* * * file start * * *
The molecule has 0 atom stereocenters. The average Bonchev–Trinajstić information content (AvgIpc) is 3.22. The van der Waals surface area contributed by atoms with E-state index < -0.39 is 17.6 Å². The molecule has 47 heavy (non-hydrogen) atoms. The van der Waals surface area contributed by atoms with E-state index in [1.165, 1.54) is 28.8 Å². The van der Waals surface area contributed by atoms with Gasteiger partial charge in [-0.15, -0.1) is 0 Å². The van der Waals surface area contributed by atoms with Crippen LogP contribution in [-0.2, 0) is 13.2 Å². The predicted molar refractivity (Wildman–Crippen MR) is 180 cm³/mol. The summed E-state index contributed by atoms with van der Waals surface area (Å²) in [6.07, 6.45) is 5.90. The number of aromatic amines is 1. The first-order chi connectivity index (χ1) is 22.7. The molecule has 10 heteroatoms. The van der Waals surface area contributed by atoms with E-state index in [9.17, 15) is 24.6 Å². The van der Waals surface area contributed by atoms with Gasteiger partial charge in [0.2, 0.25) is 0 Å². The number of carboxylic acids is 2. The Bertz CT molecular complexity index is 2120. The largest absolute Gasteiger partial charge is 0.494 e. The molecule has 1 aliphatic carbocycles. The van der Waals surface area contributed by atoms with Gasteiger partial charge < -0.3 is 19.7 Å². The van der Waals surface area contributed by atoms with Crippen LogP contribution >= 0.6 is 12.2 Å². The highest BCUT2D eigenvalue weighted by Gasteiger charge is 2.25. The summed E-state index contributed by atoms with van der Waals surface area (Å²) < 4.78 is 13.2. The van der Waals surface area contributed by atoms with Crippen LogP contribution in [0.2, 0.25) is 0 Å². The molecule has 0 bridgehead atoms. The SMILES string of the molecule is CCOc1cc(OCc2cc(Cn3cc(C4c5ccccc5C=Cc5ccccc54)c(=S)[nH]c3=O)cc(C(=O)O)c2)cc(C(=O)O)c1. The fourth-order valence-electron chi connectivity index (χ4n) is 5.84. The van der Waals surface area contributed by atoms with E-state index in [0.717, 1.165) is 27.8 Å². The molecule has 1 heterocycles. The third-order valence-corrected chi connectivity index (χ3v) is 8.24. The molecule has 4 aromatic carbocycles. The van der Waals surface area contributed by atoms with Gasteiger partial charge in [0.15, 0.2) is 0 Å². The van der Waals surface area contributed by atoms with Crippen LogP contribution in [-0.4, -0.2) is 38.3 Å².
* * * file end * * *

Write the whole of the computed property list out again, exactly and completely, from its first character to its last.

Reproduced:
The molecule has 0 atom stereocenters. The average Bonchev–Trinajstić information content (AvgIpc) is 3.22. The van der Waals surface area contributed by atoms with E-state index < -0.39 is 17.6 Å². The molecule has 47 heavy (non-hydrogen) atoms. The van der Waals surface area contributed by atoms with E-state index in [1.165, 1.54) is 28.8 Å². The van der Waals surface area contributed by atoms with Gasteiger partial charge in [-0.15, -0.1) is 0 Å². The van der Waals surface area contributed by atoms with Crippen LogP contribution in [-0.2, 0) is 13.2 Å². The predicted molar refractivity (Wildman–Crippen MR) is 180 cm³/mol. The summed E-state index contributed by atoms with van der Waals surface area (Å²) in [6.07, 6.45) is 5.90. The number of aromatic amines is 1. The first-order chi connectivity index (χ1) is 22.7. The molecule has 10 heteroatoms. The van der Waals surface area contributed by atoms with E-state index in [9.17, 15) is 24.6 Å². The van der Waals surface area contributed by atoms with Gasteiger partial charge in [0.2, 0.25) is 0 Å². The number of carboxylic acids is 2. The Bertz CT molecular complexity index is 2120. The largest absolute Gasteiger partial charge is 0.494 e. The molecule has 1 aliphatic carbocycles. The van der Waals surface area contributed by atoms with Gasteiger partial charge < -0.3 is 19.7 Å². The van der Waals surface area contributed by atoms with Crippen LogP contribution >= 0.6 is 12.2 Å². The highest BCUT2D eigenvalue weighted by Gasteiger charge is 2.25. The summed E-state index contributed by atoms with van der Waals surface area (Å²) < 4.78 is 13.2. The van der Waals surface area contributed by atoms with Crippen LogP contribution in [0.2, 0.25) is 0 Å². The molecule has 0 bridgehead atoms. The SMILES string of the molecule is CCOc1cc(OCc2cc(Cn3cc(C4c5ccccc5C=Cc5ccccc54)c(=S)[nH]c3=O)cc(C(=O)O)c2)cc(C(=O)O)c1. The fourth-order valence-electron chi connectivity index (χ4n) is 5.84. The van der Waals surface area contributed by atoms with E-state index in [0.717, 1.165) is 27.8 Å². The molecule has 1 heterocycles. The third-order valence-corrected chi connectivity index (χ3v) is 8.24. The molecule has 4 aromatic carbocycles. The van der Waals surface area contributed by atoms with Gasteiger partial charge in [0.15, 0.2) is 0 Å². The van der Waals surface area contributed by atoms with Crippen LogP contribution in [-0.4, -0.2) is 38.3 Å².